When Aisha Abdullahi, head of political affairs of the African Union Commission (AUC) — a body roughly analogous to the European Commission — spoke before the V International Humanitarian Forum in Baku, Azerbaijan, late last month, her message was loud and clear: The once-lost continent that had become synonymous with endless sectarian fighting and violent feudal warfare has finally begun to get its act together and will soon become a pancontinental bloc of regional free trade with the unobstructed movement of people across geographic borders.
Abdullahi said that the AUC has already begun to recruit consultants who are busily formulating plans for an African single market, targeted to be implemented by 2017.
Though still in its infancy, the idea of an economically and commercially unified Africa is a multifarious and ambitious proposal, but it could be the best hope for bringing peace to a continent that has known only war and poverty for nearly half a century.
The initial phase of the establishment of a single market was presented earlier this year, when representatives from 25 African nations signed an agreement to link three existing economic blocs into a commercial community that would unite 57 percent of the continent’s population.
That Tripartite Free Trade Agreement (TFTA) would bring together more than 60 percent of the continent’s gross domestic product, valued at $1.2 trillion.
The TFTA would be primarily aimed at boosting the continent’s competitiveness in global trade and lifting millions of people across the continent out of poverty.
Still, there will be a lot entailed in the scheme to unify Africa, and, as the AUC may soon find out, the devil will be in the detail.
Last June, the AUC announced it was stepping up the pace of the implantation of a pan-African currency that it hoped to have in circulation by no later than 2025.
It also outlined the framework for the creation of an African Monetary Fund.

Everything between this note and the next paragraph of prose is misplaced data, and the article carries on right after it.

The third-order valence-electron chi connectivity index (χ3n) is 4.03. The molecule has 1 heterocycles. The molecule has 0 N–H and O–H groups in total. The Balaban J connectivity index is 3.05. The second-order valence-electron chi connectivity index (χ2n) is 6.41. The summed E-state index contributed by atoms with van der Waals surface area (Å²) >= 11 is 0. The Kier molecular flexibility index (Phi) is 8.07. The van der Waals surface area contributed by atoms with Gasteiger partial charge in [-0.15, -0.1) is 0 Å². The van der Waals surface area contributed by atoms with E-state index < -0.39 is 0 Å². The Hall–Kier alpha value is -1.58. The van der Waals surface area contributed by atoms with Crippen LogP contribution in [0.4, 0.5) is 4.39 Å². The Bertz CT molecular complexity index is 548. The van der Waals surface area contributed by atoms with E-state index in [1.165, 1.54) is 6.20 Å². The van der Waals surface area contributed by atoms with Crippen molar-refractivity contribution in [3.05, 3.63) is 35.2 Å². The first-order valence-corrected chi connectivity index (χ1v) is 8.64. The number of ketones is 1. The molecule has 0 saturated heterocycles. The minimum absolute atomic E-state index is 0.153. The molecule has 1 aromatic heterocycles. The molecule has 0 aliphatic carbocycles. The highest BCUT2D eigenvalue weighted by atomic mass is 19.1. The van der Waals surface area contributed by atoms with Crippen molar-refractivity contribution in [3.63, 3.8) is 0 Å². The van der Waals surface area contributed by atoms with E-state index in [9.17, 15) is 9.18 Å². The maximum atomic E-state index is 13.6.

The African Union said it believed that these measures will attract higher levels of inward investment and connect all the countries in Africa through world-class infrastructure, making it an attractive destination for foreign capital and new transnational industrial ventures.
There will also have to be an African central bank that will be responsible for issuing the common currency, and a monitoring body to oversee its solvency.
The leaders of Kenya, Uganda, Tanzania, Rwanda and Burundi have already signed a protocol in the Ugandan capital of Kampala for the adoption of a common currency in 10 years.
And Rwanda and Benin announced plans to allow mutual visa-free entry, while Zimbabwe has already eliminated visa restrictions for citizens traveling from within the 15-nation South Africa Development Community.
In July, the African Union also announced it had finally agreed on an all-Africa, 54-nation passport to do away with visa restrictions.
The AU Commission director, Nkosazana Dlamini Zuma, called the move a “first step toward … a strong, prosperous and integrated Africa, driven by its own citizens and capable of taking its rightful place on the world stage.”
But putting the concept into practice may turn out to be more complicated than the AUC anticipated.
Although diplomats were promised access to the passports by 2018, it quickly became clear that the continent’s 1.1 billion people are going to have to wait much longer because each of the participating countries’ legislators will have to pass a bill endorsing it.
Moreover, Africa has an estimated $50 billion annual infrastructure funding gap, meaning money to fund the transition will be scarce.
And as for the idea of a unified currency, not all African nations are on board.
Some member countries fear that they could lose out from a single coinage, undercut by the disparate economic strengths of the various economic blocs.
There are also the contentious issues of migrants and refugees that must be dealt with, and religious divisions and political power struggles that have for decades overshadowed economic interests.
Africa — a continent that still bears the scars of the arbitrary map-drawing of the colonial era — is desperately struggling to find a way out of the vicious cycle of bloodshed, territorial disputes, ethnic divisions and extreme poverty that were the legacy of centuries of Western exploitation.
Continental unity of any sort would certainly be a major cornerstone in achieving that goal.
Let us hope that this lofty aspiration is not crushed by the harsh realities of geopolitical forces and underlying disputes that could ultimately keep the African integrationist dream from reaching fruition.
Thérèse Margolis can be reached at firstname.lastname@example.org.